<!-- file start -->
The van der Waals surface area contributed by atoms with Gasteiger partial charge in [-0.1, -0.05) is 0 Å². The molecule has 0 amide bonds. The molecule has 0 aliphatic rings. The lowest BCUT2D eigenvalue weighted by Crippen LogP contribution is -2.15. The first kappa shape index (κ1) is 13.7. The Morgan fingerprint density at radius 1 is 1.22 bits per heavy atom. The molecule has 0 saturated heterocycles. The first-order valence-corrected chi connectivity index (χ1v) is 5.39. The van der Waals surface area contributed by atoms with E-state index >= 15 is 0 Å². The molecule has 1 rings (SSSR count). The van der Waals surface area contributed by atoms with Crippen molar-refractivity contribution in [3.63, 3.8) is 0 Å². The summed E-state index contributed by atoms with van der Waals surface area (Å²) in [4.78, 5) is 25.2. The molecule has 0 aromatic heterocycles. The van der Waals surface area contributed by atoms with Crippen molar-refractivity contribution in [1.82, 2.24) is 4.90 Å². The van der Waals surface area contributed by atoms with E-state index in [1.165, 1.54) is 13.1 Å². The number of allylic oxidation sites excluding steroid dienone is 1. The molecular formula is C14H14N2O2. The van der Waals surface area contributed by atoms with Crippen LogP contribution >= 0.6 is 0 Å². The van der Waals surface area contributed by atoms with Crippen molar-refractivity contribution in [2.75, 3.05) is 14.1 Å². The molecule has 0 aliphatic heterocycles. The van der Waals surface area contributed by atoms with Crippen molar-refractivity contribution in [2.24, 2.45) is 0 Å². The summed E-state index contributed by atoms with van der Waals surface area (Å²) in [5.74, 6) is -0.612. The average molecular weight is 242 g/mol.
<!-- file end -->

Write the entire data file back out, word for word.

The van der Waals surface area contributed by atoms with Gasteiger partial charge in [-0.1, -0.05) is 0 Å². The molecule has 0 amide bonds. The molecule has 0 aliphatic rings. The lowest BCUT2D eigenvalue weighted by Crippen LogP contribution is -2.15. The first kappa shape index (κ1) is 13.7. The Morgan fingerprint density at radius 1 is 1.22 bits per heavy atom. The molecule has 0 saturated heterocycles. The first-order valence-corrected chi connectivity index (χ1v) is 5.39. The van der Waals surface area contributed by atoms with E-state index >= 15 is 0 Å². The molecule has 1 rings (SSSR count). The van der Waals surface area contributed by atoms with Crippen molar-refractivity contribution in [3.63, 3.8) is 0 Å². The summed E-state index contributed by atoms with van der Waals surface area (Å²) in [4.78, 5) is 25.2. The molecule has 0 aromatic heterocycles. The van der Waals surface area contributed by atoms with Crippen molar-refractivity contribution in [1.82, 2.24) is 4.90 Å². The van der Waals surface area contributed by atoms with E-state index in [1.165, 1.54) is 13.1 Å². The number of allylic oxidation sites excluding steroid dienone is 1. The molecular formula is C14H14N2O2. The van der Waals surface area contributed by atoms with Crippen LogP contribution >= 0.6 is 0 Å². The van der Waals surface area contributed by atoms with Crippen molar-refractivity contribution in [2.75, 3.05) is 14.1 Å². The molecule has 0 aliphatic heterocycles. The van der Waals surface area contributed by atoms with Crippen molar-refractivity contribution in [2.24, 2.45) is 0 Å². The summed E-state index contributed by atoms with van der Waals surface area (Å²) in [5.74, 6) is -0.612. The average molecular weight is 242 g/mol.